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Thanksgiving, forgiving, giving up

Ever since November gave me its worst, I’ve been trying, sportingly, to give it my best. It’s been a struggle. November brings us Thanksgiving, after all, so for the ungrateful, it can be an unforgiving time. How can it not be, especially for those who have lost something important? I think a lot of us past the age of 40 have a month designated in our minds, the anniversary of a very bad time in our lives.

For me, it’s November; specifically, the first weekend in November. In Minnesota, it’s the deer-hunting opener. On a Friday night 18 years ago, the car I was driving happened to be in the path of another car that lost control. We were hit head on, and it messed me up physically and emotionally for life. Even though she was supposedly safe in her car seat, my beautiful 16-month-old daughter died. And here I am today, “lucky” to be able to walk and write and breathe in the time it would have taken her to grow up and become whoever she was meant to be.

I came into November 2011 in better spirits than I have since I lost Madeline. And yet, ten days into it, I feel like I’m failing. My husband knows how hard it is for me to be in a car on the anniversary weekend. Every set of headlights is a threat. If I’m driving, I’m ok, even though I was driving the night of the car accident. I guess it’s a control issue. But because I now spend long hours commuting, I always want my husband to drive. In November, though, I’m a nervous passenger.

“I’ve done alright with the driving this weekend, haven’t I?” he asked as we headed home from church on Sunday night.

“I’m ok,” I said. “But I don’t feel like I’m in control of my emotions, at least not as a passenger. It’s like body memory, a visceral thing, even after 18 years.”

“Well, maybe it takes 19 years,” he said.

Last night we ate dinner as a family and watched the evening news. There was a story about Gabby Giffords’ new book, which her husband helped her write. The reporter described a part of the book where Gabby’s husband walks in to her hospital room to find her slumped over in her wheelchair, sobbing and panicked. “She felt trapped in her body,” he wrote. I remember my own wheelchair panic attack. I was so mad to be disabled, and yet overwhelmed by sadness. Losing my writing hand and temporarily losing my ability to walk should be so inconsequential compared to the loss of my child. I couldn’t even give myself much more than a minute to grieve the physical losses, and yet they enraged and terrified me. Last night at dinner I grieved for Gabby, whose physical injuries are so much worse than mine were. I could speak. I would walk and write again.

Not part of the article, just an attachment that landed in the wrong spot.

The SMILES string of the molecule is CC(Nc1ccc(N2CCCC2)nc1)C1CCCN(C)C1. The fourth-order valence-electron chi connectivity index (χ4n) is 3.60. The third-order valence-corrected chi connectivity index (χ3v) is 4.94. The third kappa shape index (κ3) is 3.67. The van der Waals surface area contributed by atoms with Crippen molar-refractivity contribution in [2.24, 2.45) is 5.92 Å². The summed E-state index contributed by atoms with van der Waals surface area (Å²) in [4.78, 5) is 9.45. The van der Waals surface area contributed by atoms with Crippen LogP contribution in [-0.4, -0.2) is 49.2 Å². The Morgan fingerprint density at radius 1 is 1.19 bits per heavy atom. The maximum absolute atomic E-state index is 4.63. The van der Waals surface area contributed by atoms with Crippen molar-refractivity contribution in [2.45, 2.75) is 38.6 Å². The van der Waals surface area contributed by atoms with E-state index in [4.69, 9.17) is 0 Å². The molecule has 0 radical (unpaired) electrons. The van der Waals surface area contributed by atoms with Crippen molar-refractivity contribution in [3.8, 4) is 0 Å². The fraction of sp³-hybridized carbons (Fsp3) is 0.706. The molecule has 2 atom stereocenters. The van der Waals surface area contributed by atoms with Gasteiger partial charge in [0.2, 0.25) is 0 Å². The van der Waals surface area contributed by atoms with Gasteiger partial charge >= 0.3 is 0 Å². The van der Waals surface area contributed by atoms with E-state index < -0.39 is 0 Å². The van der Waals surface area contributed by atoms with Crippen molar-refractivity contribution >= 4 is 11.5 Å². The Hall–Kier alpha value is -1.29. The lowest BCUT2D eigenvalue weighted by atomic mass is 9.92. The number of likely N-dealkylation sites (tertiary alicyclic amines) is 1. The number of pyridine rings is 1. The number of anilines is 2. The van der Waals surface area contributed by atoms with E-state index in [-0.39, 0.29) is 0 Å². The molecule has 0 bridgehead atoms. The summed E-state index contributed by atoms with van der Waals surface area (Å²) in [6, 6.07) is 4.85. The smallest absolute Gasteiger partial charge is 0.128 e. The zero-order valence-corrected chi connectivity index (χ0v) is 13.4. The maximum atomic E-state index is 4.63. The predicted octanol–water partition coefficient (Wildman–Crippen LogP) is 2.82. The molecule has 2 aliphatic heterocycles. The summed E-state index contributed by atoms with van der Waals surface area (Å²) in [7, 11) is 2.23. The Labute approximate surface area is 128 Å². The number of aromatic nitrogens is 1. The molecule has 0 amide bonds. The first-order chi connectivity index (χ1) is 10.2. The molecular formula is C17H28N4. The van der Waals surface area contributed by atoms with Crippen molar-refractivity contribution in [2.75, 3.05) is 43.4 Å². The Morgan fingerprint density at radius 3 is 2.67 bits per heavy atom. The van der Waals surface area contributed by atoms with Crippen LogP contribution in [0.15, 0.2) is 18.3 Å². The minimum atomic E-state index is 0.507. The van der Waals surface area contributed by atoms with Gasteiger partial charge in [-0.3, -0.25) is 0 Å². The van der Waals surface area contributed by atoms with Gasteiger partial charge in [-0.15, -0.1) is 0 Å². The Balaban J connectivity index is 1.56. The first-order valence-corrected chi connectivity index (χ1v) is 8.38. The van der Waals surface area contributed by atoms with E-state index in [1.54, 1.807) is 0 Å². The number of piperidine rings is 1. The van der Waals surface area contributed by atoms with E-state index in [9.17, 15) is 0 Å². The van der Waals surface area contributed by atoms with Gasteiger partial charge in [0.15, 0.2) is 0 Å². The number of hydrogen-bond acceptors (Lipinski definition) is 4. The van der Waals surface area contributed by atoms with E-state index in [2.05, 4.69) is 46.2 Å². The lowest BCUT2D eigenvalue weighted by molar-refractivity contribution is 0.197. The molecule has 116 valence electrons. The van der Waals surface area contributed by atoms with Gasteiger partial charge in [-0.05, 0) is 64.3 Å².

I lingered at the dinner table, trying to regroup and fit back in to the cadence of a Wednesday in the Henry Hanson household. My life is really good. It’s been a long time since the car accident. There is no reason for me to feel sorry for myself after all these years.

My 17-year-old son waited for me to finish my last bite. “You done?” Sam asked.

I nodded and he took my plate. A few seconds later he returned. “Are you alright?”

I was surprised. “Yeah, I’m ok. I just really could relate to the story about Gabby’s panic attacks. It hit kind of close to home.”

“I could tell,” he said.

Not wanting to scare him — he is, after all, the fragile embryo I was carrying when this whole thing happened to us all those years ago — I quickly added, “She’ll be ok. She’s strong.”

Sam kept his hand on my shoulder. “So are you.”

Thanksgiving, forgiving, followed shortly thereafter with the season of just-plain giving. For those of us who feel we already gave, November exacts its toll. Last night after dinner, I curled up under a blanket and gave thanks for the people who keep me walking and writing and breathing, especially the ones who grow alongside me, whispering encouragement, patting me on the shoulder.
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